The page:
Aims of this master thesis are to define criminal law of totalitarian states, namely on a basis of historic manifestations of totalitarianism: Union of Soviet Socialist Republics, during the period of Stalinism, German Reich and Federal People’s Republic of Yugoslavia during the period of 1945-1950, to give a detailed analysis of the penal systems of the mentioned states, to find differences and similarities and to determine whether a pattern exists.
Areas of law that are hereby covered consist of substantive and procedural criminal law, jurisprudence, functioning of secret police and extra-judicial measures, which are thoroughly examined in theory, as adopted legislation and as well as their application in practice.
It is typical for totalitarianism that (criminal) law becomes just another tool of political regimes. Particularly evident is the erosion of basic postulates and principles of rule of law, such as the legality principle and lex certa. Legal and statutory analogy are introduced to substantive criminal law, as well as a high number of offenses against the State and its political structure. Main characteristic in political cases is a serious reduction of defendant’s legal guarantees, whereby the courts are expected only to confirm the charges. Penal sanctions for political offenses are rigorous – capital punishment is often prescribed and carried out. Arbitrariness in the use of law is common. There also exist repressive measures of the secret police which are explicitly outside the law.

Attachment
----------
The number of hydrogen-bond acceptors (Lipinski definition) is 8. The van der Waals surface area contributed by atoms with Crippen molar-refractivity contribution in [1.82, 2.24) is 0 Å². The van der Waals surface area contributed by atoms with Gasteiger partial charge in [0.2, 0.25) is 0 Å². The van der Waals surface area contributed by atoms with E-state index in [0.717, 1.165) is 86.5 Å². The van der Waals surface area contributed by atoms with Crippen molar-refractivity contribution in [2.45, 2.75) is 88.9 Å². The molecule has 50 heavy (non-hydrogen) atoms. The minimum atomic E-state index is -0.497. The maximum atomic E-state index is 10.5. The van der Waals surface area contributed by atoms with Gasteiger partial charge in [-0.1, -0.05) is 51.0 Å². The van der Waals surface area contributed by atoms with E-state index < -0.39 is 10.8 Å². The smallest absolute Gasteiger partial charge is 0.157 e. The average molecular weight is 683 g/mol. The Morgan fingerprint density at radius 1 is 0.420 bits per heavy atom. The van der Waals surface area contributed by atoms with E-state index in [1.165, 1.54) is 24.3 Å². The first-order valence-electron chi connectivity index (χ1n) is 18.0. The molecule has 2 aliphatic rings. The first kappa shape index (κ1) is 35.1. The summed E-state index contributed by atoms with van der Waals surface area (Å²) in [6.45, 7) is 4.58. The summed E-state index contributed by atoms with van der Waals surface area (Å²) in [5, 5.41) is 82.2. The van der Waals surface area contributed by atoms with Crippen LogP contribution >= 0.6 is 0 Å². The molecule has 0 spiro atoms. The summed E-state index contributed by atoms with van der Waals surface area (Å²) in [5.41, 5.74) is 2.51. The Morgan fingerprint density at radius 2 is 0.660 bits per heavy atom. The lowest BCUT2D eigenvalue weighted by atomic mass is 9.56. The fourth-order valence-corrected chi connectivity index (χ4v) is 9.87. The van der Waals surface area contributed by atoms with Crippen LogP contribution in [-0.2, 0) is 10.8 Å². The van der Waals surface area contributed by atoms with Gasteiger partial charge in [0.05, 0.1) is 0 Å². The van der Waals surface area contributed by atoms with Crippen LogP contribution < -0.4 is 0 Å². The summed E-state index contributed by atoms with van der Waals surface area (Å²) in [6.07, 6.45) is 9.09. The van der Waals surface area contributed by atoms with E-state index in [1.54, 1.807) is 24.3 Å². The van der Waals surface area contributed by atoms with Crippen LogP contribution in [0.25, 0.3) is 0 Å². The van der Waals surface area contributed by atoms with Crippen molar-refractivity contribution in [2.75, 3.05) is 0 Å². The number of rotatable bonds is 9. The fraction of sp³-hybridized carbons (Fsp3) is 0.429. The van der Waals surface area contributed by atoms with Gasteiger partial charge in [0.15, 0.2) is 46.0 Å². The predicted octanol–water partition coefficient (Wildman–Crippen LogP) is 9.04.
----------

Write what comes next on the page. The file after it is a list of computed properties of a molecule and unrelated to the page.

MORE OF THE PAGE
Concepts and principles of law on which the totalitarian criminal law stands upon are identical, regardless of the regime’s political orientation, in respect to its own ideology.